“It is increasingly obvious that the STEM disciplines now share the same prominence as the humanities as a lingua franca of educated citizens,” said Joseph M. McShane, S.J., president of Fordham. “One cannot navigate the modern world without a basic understanding of STEM, and the Blavatnik Family Foundation gift helps ensure Fordham students are equipped to lead their fields in the decades ahead.”
The foundation was established by Len Blavatnik, the Ukrainian-born, American-educated industrialist who holds dual citizenship in the United States and the United Kingdom. Through the foundation, Blavatnik has given more than $800 million to institutions around the globe.
“Fordham’s next 181 years will be shaped largely by its STEM programs,” Roger A. Milici, Jr., PAR ’22, vice president of Development and University Relations, said of the University, which will celebrate its 181st anniversary in June. “This inaugural investment by a global philanthropist, generously made through the Blavatnik Family Foundation, is both inspiring and acknowledgment of how philanthropy creates impact. This gift will advance our ability to make a rigorous Jesuit education in the capital of the world more accessible and richer in this important field of discovery and innovation.”
Support for Students Through Scholarship
The foundation has allocated $200,000 of the gift to fund the Blavatnik Scholarship for Excellence in STEM, which will provide financial aid resources to high-achieving Fordham undergraduates majoring in STEM fields.
“Scholarships like this one play an important role in enabling diverse and talented students to come to Fordham to study with our outstanding STEM faculty who are doing groundbreaking work in areas like integrative neuroscience, environmental science, computer science, and more—work that is making a difference in the city, the nation, and the planet,” said Laura Auricchio, Ph.D., dean of Fordham College at Lincoln Center.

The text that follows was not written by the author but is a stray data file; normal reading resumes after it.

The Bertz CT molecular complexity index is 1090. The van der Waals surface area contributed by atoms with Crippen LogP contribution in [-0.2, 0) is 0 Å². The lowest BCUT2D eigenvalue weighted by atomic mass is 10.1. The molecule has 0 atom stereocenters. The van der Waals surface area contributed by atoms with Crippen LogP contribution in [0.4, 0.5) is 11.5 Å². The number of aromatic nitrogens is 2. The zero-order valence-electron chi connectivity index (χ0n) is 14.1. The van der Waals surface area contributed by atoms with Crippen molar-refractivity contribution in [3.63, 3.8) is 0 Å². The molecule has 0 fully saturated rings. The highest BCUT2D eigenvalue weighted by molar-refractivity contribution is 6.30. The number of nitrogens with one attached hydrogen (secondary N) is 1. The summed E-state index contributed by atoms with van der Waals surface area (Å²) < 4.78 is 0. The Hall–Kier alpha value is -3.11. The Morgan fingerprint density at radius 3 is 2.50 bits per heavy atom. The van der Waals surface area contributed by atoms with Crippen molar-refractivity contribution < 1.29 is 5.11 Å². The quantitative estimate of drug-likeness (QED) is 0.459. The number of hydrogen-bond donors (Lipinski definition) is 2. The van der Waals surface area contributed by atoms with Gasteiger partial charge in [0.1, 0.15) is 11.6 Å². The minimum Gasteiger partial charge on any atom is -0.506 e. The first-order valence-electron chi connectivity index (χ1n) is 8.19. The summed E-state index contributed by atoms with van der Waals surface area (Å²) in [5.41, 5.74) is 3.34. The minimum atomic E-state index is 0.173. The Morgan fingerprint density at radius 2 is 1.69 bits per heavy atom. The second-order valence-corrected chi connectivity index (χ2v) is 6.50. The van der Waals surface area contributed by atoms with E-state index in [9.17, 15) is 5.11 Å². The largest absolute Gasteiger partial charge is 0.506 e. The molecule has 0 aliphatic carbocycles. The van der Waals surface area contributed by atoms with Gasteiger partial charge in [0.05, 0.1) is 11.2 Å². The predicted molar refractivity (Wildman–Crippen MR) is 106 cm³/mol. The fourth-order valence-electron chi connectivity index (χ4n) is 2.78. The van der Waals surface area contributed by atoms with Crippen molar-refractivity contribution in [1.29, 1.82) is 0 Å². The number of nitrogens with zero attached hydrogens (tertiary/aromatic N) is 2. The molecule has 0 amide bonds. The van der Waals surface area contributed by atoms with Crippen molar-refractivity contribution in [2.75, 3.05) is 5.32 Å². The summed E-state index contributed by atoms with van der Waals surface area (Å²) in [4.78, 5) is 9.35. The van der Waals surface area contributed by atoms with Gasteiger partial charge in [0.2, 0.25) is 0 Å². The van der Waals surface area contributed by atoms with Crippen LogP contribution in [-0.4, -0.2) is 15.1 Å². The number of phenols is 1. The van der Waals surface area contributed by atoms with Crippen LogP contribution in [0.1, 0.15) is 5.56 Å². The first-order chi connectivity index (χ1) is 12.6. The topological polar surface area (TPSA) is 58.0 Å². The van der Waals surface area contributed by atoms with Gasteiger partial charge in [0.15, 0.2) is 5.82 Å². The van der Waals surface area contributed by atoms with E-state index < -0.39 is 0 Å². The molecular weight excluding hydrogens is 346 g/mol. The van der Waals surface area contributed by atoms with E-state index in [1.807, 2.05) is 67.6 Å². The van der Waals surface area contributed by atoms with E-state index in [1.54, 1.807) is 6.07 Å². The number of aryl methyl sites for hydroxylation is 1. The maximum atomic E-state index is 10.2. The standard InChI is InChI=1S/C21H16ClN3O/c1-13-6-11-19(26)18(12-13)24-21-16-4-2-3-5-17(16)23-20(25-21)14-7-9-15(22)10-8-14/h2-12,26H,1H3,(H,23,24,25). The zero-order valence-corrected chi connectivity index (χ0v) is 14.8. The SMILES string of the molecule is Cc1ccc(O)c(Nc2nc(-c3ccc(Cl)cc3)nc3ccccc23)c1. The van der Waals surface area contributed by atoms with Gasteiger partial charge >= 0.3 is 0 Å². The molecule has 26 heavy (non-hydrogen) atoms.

The remaining $50,000 will fund the Len Blavatnik STEM Research Fellowship, which will support student research projects in STEM areas. The fellowship money will be allocated by the deans at Fordham College at Lincoln Center and Fordham College at Rose Hill.
Fordham College at Rose Hill Dean Maura Mast, Ph.D., said the fellowship will provide needed support for student researchers.
“Fordham undergraduates consistently publish with faculty, present at conferences, and are true partners in the creation of new knowledge,” said Mast, who teaches a STEM course based on a recently released second edition of a textbook she co-authored, titled “Common Sense Mathematics.”.
Mast noted that Fordham is one of the top institutions to induct students into Sigma Xi, the scientific honor society; 72 Fordham students joined this past spring. She said she has found that students appreciate that their research may lead to more questions than answers.
“They see STEM as a place of discovery, creativity, complexity, and problem solving,” she said. “Doing science helps them understand the world and make it better.”
She added that some students set out to address the big problems of the day, such as diseases like COVID-19, HPV, and cancer, as well as environmental issues such as climate change, soil erosion, pollution, and water quality. Yet others are drawn to small-scale challenges, like developing ways to use nanowires in common applications such as glucose sensors and fuel cells, studying the relationship between genetic mutations and mitochondrial diseases, and researching particle physics, she said.
“Thanks to donor support that provides funding for research grants, lab supplies, and conference participation, undergraduate research has become a signature program in both [of Fordham’s undergraduate liberal arts]colleges,” she said.